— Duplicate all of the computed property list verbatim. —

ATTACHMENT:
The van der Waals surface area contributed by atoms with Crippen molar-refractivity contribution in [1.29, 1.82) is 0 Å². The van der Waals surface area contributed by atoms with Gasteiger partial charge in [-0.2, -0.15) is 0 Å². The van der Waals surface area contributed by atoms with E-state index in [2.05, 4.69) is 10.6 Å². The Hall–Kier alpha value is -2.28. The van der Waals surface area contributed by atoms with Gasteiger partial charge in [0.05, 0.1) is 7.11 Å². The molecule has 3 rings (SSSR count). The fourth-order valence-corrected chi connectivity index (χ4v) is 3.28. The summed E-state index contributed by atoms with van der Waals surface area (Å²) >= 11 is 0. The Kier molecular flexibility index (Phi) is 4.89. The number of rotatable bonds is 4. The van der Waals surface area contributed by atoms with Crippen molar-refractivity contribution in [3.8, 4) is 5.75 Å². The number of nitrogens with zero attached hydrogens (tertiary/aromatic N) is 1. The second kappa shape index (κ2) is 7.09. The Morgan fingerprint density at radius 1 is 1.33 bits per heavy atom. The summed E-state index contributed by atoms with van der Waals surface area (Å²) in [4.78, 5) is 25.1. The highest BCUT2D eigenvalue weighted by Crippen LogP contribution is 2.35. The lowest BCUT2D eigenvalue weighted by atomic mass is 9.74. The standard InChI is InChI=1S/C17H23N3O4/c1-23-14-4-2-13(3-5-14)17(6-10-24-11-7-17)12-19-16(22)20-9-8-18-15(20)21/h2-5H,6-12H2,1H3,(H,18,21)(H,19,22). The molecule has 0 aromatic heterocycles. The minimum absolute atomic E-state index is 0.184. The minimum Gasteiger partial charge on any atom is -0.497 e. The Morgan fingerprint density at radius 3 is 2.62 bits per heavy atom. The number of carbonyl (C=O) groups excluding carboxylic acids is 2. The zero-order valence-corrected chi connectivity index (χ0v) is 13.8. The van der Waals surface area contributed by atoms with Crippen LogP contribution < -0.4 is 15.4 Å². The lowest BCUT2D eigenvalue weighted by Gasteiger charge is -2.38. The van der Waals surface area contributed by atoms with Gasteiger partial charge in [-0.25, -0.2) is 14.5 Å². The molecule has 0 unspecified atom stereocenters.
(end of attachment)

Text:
The van der Waals surface area contributed by atoms with Crippen molar-refractivity contribution in [1.29, 1.82) is 0 Å². The van der Waals surface area contributed by atoms with Gasteiger partial charge in [-0.2, -0.15) is 0 Å². The van der Waals surface area contributed by atoms with E-state index in [2.05, 4.69) is 10.6 Å². The Hall–Kier alpha value is -2.28. The van der Waals surface area contributed by atoms with Gasteiger partial charge in [0.05, 0.1) is 7.11 Å². The molecule has 3 rings (SSSR count). The fourth-order valence-corrected chi connectivity index (χ4v) is 3.28. The summed E-state index contributed by atoms with van der Waals surface area (Å²) >= 11 is 0. The Kier molecular flexibility index (Phi) is 4.89. The number of rotatable bonds is 4. The van der Waals surface area contributed by atoms with Crippen molar-refractivity contribution in [3.8, 4) is 5.75 Å². The number of nitrogens with zero attached hydrogens (tertiary/aromatic N) is 1. The second kappa shape index (κ2) is 7.09. The Morgan fingerprint density at radius 1 is 1.33 bits per heavy atom. The summed E-state index contributed by atoms with van der Waals surface area (Å²) in [4.78, 5) is 25.1. The highest BCUT2D eigenvalue weighted by Crippen LogP contribution is 2.35. The lowest BCUT2D eigenvalue weighted by atomic mass is 9.74. The standard InChI is InChI=1S/C17H23N3O4/c1-23-14-4-2-13(3-5-14)17(6-10-24-11-7-17)12-19-16(22)20-9-8-18-15(20)21/h2-5H,6-12H2,1H3,(H,18,21)(H,19,22). The molecule has 0 aromatic heterocycles. The minimum absolute atomic E-state index is 0.184. The minimum Gasteiger partial charge on any atom is -0.497 e. The Morgan fingerprint density at radius 3 is 2.62 bits per heavy atom. The number of carbonyl (C=O) groups excluding carboxylic acids is 2. The zero-order valence-corrected chi connectivity index (χ0v) is 13.8. The van der Waals surface area contributed by atoms with Crippen LogP contribution < -0.4 is 15.4 Å². The lowest BCUT2D eigenvalue weighted by Gasteiger charge is -2.38. The van der Waals surface area contributed by atoms with Gasteiger partial charge in [-0.25, -0.2) is 14.5 Å². The molecule has 0 unspecified atom stereocenters.